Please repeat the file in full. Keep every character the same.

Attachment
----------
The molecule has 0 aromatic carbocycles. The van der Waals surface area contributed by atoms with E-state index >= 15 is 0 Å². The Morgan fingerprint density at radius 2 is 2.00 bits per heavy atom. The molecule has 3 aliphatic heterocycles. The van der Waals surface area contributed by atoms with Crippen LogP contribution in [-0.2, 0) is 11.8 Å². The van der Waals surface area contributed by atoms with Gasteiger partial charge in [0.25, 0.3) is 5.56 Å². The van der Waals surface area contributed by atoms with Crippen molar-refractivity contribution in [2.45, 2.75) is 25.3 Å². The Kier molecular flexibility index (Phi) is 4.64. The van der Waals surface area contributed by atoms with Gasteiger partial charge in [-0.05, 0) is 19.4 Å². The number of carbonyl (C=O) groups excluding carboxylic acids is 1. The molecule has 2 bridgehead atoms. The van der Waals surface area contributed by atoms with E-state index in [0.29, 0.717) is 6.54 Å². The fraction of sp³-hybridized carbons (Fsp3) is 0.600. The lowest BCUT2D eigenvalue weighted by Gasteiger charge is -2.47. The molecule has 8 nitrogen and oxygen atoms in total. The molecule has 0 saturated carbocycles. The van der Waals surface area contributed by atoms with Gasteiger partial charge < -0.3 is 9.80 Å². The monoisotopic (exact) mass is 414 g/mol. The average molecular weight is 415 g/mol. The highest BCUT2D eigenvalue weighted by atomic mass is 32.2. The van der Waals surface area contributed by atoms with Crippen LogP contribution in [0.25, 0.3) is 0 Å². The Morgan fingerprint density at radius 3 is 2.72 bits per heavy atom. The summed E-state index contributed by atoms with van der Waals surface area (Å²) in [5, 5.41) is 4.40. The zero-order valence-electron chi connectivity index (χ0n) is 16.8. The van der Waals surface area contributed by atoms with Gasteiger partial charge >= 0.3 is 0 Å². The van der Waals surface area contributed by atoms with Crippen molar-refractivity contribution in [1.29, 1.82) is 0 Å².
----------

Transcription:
The molecule has 0 aromatic carbocycles. The van der Waals surface area contributed by atoms with E-state index >= 15 is 0 Å². The Morgan fingerprint density at radius 2 is 2.00 bits per heavy atom. The molecule has 3 aliphatic heterocycles. The van der Waals surface area contributed by atoms with Crippen LogP contribution in [-0.2, 0) is 11.8 Å². The van der Waals surface area contributed by atoms with Gasteiger partial charge in [0.25, 0.3) is 5.56 Å². The van der Waals surface area contributed by atoms with Crippen molar-refractivity contribution in [2.45, 2.75) is 25.3 Å². The Kier molecular flexibility index (Phi) is 4.64. The van der Waals surface area contributed by atoms with Gasteiger partial charge in [-0.05, 0) is 19.4 Å². The number of carbonyl (C=O) groups excluding carboxylic acids is 1. The molecule has 2 bridgehead atoms. The van der Waals surface area contributed by atoms with E-state index in [0.29, 0.717) is 6.54 Å². The fraction of sp³-hybridized carbons (Fsp3) is 0.600. The lowest BCUT2D eigenvalue weighted by Gasteiger charge is -2.47. The molecule has 8 nitrogen and oxygen atoms in total. The molecule has 0 saturated carbocycles. The van der Waals surface area contributed by atoms with Gasteiger partial charge < -0.3 is 9.80 Å². The monoisotopic (exact) mass is 414 g/mol. The average molecular weight is 415 g/mol. The highest BCUT2D eigenvalue weighted by atomic mass is 32.2. The van der Waals surface area contributed by atoms with Crippen LogP contribution in [0.25, 0.3) is 0 Å². The Morgan fingerprint density at radius 3 is 2.72 bits per heavy atom. The summed E-state index contributed by atoms with van der Waals surface area (Å²) in [5, 5.41) is 4.40. The zero-order valence-electron chi connectivity index (χ0n) is 16.8. The van der Waals surface area contributed by atoms with Gasteiger partial charge >= 0.3 is 0 Å². The van der Waals surface area contributed by atoms with Crippen molar-refractivity contribution in [1.29, 1.82) is 0 Å².